Elk are on the move this time of year, ranging ever higher as the snow melts. In the past couple of weeks, the girls and I have seen many during our morning runs or evening rambles.
Sometimes we only hear them. Elk and deer make a distinctive sound as they trot or run through the forest. It's a bit like a far off rumble of thunder, sometimes with the rustling of the shrubs they push through thrown in. A sort of deep, ground vibration.
The elk are easily distinguished from the deer: big white rump, as opposed to big white diaper (tail) on the deer. And just plain bigger. (I "borrowed" this photo of elk off a web site.)
Usually, my first sense that elk are in the area comes from seeing both girls stop in their tracks and put their noses straight up into the air, to better pick up the elk scent. Their attention focuses, their bodies tense a bit, they become more animated. Meadow especially becomes very excited. While she's sniffing the air currents, her tail drops, as if all her body's energy and effort must go into the singular task of smelling to find just where the elk are. Once that's determined, she starts moving down the trail at a fast walk or trot, tail back up, body tense, eyes scanning the hillsides until she stops again, looking feverishly into the forest at...elk! This is how I'm able to spot the elk; otherwise I'd probably miss them, unless I accidentally got so close that they felt it necessary to run from me. When Meadow stops to stare, I quickly grab her collar - often actually putting the leash on her - to prevent her from giving chase. I can literally feel her body vibrating with excitement as she watches the elk move through the forest to get away from us.
While Maia is interested in the elk, she's mostly content to watch from a safe distance. On a walk this morning, when a group of eight elk moved through the forest below us, she actually sat, in her prim and proper way, watching them calmly with perked ears and intent eyes. I had Meadow by the collar. Had we been watching chipmunks or squirrels, however, I would have had Maia by the collar. It has always amused me, how each dog differs in what they look for and want to chase: Maia prefers the small stuff (squirrels, quail, turkey) which Meadow doesn't even both to pretend to chase; Meadow almost levitates with eagerness to chase elk, moose, bear while Maia prefers to just look or even turn away in fear. I guess that's why the two of them make such a good team. And why I'm able to see so much wildlife when we're all out in the forest - all I need do is watch the body language of both girls and I know what to anticipate.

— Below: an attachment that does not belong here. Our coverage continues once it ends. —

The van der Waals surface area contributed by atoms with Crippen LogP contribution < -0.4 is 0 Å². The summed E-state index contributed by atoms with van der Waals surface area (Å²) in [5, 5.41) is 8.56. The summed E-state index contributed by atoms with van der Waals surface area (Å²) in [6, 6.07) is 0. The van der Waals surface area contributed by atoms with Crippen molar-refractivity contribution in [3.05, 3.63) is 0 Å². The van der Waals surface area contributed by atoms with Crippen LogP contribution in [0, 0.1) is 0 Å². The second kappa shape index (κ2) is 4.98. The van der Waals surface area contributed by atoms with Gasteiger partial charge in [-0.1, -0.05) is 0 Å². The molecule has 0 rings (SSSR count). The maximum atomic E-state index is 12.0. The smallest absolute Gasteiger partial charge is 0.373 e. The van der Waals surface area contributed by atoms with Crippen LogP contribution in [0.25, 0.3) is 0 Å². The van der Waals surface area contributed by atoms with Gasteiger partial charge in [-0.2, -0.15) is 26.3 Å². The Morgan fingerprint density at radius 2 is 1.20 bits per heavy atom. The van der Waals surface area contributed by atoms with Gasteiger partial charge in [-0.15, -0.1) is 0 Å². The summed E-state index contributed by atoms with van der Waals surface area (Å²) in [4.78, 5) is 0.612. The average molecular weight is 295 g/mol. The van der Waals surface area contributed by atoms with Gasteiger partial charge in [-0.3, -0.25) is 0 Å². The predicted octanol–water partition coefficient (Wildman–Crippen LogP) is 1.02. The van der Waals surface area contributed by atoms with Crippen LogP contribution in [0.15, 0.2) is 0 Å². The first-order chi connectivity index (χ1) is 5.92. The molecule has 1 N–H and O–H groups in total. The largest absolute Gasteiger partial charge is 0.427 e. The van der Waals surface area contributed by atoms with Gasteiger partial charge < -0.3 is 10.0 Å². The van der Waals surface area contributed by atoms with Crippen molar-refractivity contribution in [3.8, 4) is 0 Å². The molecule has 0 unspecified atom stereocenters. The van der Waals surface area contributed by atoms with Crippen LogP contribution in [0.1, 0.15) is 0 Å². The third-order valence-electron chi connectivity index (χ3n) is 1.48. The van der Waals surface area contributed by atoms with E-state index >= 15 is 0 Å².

Deer have become so commonplace - crossing by the house with the girls watching quietly from the yard - that they hardly elicit a reaction from the girls when we're up in the forest. But elk - we never see them crossing the lot, so a sighting in the forest is still a big deal for them. My hope is that by the end of this spring we'll have seen so many that I won't have to worry about Meadow giving chase any more.
A couple of evenings ago I actually had my camera with me when we spotted some elk. I let go of Meadow to try to take photos. She took that as permission to give chase, and of course Maia followed along. They went crashing through the underbrush, totally deaf to my cries of "leave it!" Their chase didn't last long, thankfully; they quickly realized they hadn't a prayer of keeping up with the fleeing elk. Maia returned with a small tree branch stuck into the ring on her collar, while Meadow's orange vest sported a hole where a branch had caught and torn it (see photo).
Never a dull moment.